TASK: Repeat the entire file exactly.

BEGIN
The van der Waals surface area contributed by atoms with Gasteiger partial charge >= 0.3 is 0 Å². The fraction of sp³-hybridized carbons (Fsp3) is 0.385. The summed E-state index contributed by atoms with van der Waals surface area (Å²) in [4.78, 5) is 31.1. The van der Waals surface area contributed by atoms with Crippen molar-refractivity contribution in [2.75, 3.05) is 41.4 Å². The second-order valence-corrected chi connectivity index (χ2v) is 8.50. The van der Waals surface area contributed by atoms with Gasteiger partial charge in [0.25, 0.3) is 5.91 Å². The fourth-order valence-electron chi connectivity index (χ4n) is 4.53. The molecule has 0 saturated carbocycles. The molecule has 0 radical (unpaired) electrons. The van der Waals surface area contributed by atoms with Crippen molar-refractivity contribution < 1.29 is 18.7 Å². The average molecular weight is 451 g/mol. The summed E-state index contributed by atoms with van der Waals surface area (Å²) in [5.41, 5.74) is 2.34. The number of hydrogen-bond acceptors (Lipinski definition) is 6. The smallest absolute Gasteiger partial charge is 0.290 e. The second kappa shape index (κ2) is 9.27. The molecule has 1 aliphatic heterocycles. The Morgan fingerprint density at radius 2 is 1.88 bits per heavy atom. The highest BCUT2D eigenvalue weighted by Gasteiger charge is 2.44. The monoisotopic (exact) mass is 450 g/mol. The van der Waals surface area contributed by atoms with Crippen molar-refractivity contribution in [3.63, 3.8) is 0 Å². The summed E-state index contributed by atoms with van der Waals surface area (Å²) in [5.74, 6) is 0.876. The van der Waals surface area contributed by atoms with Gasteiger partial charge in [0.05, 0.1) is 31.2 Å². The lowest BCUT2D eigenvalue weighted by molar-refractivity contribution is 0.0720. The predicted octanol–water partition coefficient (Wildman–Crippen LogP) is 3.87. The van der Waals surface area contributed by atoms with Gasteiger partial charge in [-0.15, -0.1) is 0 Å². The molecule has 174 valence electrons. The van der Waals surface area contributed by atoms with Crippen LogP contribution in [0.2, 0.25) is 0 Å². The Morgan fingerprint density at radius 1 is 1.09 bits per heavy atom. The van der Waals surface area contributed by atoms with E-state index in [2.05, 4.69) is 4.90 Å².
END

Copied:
The van der Waals surface area contributed by atoms with Gasteiger partial charge >= 0.3 is 0 Å². The fraction of sp³-hybridized carbons (Fsp3) is 0.385. The summed E-state index contributed by atoms with van der Waals surface area (Å²) in [4.78, 5) is 31.1. The van der Waals surface area contributed by atoms with Crippen molar-refractivity contribution in [2.75, 3.05) is 41.4 Å². The second-order valence-corrected chi connectivity index (χ2v) is 8.50. The van der Waals surface area contributed by atoms with Gasteiger partial charge in [0.25, 0.3) is 5.91 Å². The fourth-order valence-electron chi connectivity index (χ4n) is 4.53. The molecule has 0 saturated carbocycles. The molecule has 0 radical (unpaired) electrons. The van der Waals surface area contributed by atoms with Crippen molar-refractivity contribution < 1.29 is 18.7 Å². The average molecular weight is 451 g/mol. The summed E-state index contributed by atoms with van der Waals surface area (Å²) in [5.41, 5.74) is 2.34. The number of hydrogen-bond acceptors (Lipinski definition) is 6. The smallest absolute Gasteiger partial charge is 0.290 e. The second kappa shape index (κ2) is 9.27. The molecule has 1 aliphatic heterocycles. The Morgan fingerprint density at radius 2 is 1.88 bits per heavy atom. The highest BCUT2D eigenvalue weighted by Gasteiger charge is 2.44. The monoisotopic (exact) mass is 450 g/mol. The van der Waals surface area contributed by atoms with Crippen molar-refractivity contribution in [3.63, 3.8) is 0 Å². The summed E-state index contributed by atoms with van der Waals surface area (Å²) in [5.74, 6) is 0.876. The van der Waals surface area contributed by atoms with Gasteiger partial charge in [0.05, 0.1) is 31.2 Å². The lowest BCUT2D eigenvalue weighted by molar-refractivity contribution is 0.0720. The predicted octanol–water partition coefficient (Wildman–Crippen LogP) is 3.87. The van der Waals surface area contributed by atoms with Gasteiger partial charge in [-0.15, -0.1) is 0 Å². The molecule has 174 valence electrons. The van der Waals surface area contributed by atoms with Crippen LogP contribution in [0.2, 0.25) is 0 Å². The Morgan fingerprint density at radius 1 is 1.09 bits per heavy atom. The van der Waals surface area contributed by atoms with E-state index in [2.05, 4.69) is 4.90 Å².